Now the fact that these unsolicited emails from Feingold’s organization keep showing up in my inbox is interesting in that Feingold was one of the early progressive critics of the NSA program obtaining unauthorized information from Americans. Earlier this month, the former senator who was the only one to vote against the Patriot Act, called the NSA “revelations” “deeply troubling”, according to news reports.

I got plenty of emails from the Ed Markey for Massachusetts Senate campaign although I no longer live in Massachusetts and have never expressed any kind of interest in his campaign.

Al Franken and I have become close acquaintances although I don’t live in Minnesota or wherever it is he represents and I’ve never given him any money no matter how hard he’s begged. I don’t know how I got on his email list but I’ve resisted unsubscribing because last November Franni Franken sent a great recipe for Aunt Carla’s Pumpkin Cornbread that was a huge hit with my housemate and I don’t want to risk missing another gourmet delight.

I’ve received donation requests from Tom Harkin. I’ve heard of him but I couldn’t tell you a thing about him. So, when I see at the bottom of the email:

We’ve contacted you because you signed up at TomHarkin.com or provided us with your email address which is listed as jmindell@sbcglobal.net. Click here to unsubscribe.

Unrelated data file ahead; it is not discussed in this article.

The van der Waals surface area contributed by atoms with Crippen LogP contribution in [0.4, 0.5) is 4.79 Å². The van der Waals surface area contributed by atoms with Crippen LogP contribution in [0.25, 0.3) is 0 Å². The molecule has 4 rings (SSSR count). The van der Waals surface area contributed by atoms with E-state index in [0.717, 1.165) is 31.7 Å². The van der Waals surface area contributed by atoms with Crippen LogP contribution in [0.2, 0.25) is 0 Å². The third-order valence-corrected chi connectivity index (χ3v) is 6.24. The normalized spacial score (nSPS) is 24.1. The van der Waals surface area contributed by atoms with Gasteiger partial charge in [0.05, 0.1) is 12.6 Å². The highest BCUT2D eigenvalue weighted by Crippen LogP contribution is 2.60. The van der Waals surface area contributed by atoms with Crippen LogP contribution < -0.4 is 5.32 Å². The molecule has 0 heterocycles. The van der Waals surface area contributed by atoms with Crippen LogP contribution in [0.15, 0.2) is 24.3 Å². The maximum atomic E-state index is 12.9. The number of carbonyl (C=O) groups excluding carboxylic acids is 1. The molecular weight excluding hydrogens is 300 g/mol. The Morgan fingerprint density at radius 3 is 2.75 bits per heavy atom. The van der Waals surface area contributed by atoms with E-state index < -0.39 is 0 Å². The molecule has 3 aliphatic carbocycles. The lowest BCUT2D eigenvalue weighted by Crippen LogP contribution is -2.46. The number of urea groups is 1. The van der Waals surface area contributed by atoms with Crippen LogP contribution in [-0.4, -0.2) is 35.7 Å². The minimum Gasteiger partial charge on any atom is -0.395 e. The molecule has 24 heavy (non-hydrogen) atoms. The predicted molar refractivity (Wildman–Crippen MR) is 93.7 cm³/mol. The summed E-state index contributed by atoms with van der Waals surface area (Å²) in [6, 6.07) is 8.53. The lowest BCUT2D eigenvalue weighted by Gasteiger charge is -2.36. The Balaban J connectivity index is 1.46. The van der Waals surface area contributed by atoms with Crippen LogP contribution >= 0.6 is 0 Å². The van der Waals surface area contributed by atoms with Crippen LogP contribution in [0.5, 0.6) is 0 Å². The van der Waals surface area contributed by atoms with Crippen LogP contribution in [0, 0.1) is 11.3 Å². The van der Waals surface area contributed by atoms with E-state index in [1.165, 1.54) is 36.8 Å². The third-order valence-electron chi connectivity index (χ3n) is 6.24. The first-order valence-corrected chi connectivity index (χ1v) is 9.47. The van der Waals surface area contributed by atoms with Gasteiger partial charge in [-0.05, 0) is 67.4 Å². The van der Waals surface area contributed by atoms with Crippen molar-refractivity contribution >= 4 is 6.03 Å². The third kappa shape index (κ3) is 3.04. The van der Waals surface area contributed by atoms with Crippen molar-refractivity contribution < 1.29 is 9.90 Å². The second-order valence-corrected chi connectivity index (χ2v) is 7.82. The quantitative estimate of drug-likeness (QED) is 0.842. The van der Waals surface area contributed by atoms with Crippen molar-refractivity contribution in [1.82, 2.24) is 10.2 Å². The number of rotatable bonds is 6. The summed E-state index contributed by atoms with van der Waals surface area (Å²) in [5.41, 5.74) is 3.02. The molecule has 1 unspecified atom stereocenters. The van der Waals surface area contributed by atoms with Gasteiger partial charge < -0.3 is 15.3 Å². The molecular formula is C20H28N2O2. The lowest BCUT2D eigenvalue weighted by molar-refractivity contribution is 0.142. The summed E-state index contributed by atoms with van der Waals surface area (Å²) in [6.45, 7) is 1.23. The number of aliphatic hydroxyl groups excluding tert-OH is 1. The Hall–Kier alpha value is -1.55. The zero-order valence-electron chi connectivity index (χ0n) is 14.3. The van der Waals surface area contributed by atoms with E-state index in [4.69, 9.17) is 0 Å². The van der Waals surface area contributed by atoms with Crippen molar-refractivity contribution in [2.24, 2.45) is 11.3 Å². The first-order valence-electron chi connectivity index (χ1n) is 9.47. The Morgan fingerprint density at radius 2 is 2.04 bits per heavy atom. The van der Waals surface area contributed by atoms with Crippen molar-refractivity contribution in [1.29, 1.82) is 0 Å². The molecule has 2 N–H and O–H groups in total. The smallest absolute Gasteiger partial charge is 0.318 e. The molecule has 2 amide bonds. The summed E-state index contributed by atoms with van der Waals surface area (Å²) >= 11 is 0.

Paid for by To Organize a Majority PAC and authorized by Citizens for Tom Harkin

I’m pretty sure someone’s lying.

Then there was the Sierra Club, which I’ve never shown any interest in, as I’m not much into hugging trees. At least they had the decency not to claim that I was receiving the emails because I had requested them.

Another progressive organization I am very certain I didn’t invite into my email inbox is, ahem, the American Civil Liberties Union (ACLU). While I was brought up in an uber-liberal tradition which held that the ACLU was the ultimate defender of freedom, I have never forgiven them for defending the American Nazi’s right to march through the heavily Jewish Skokie , Ill. So, once again I know they didn’t get my information from me.

Now, I love Sherrod Brown, politically speaking, and I actually think he’s kind of cute, but I didn’t sign up for the Friends of Sherrod Brown email list, at least I don’t remember doing so. There wouldn’t have been any reason for me to do so because I don’t have any money!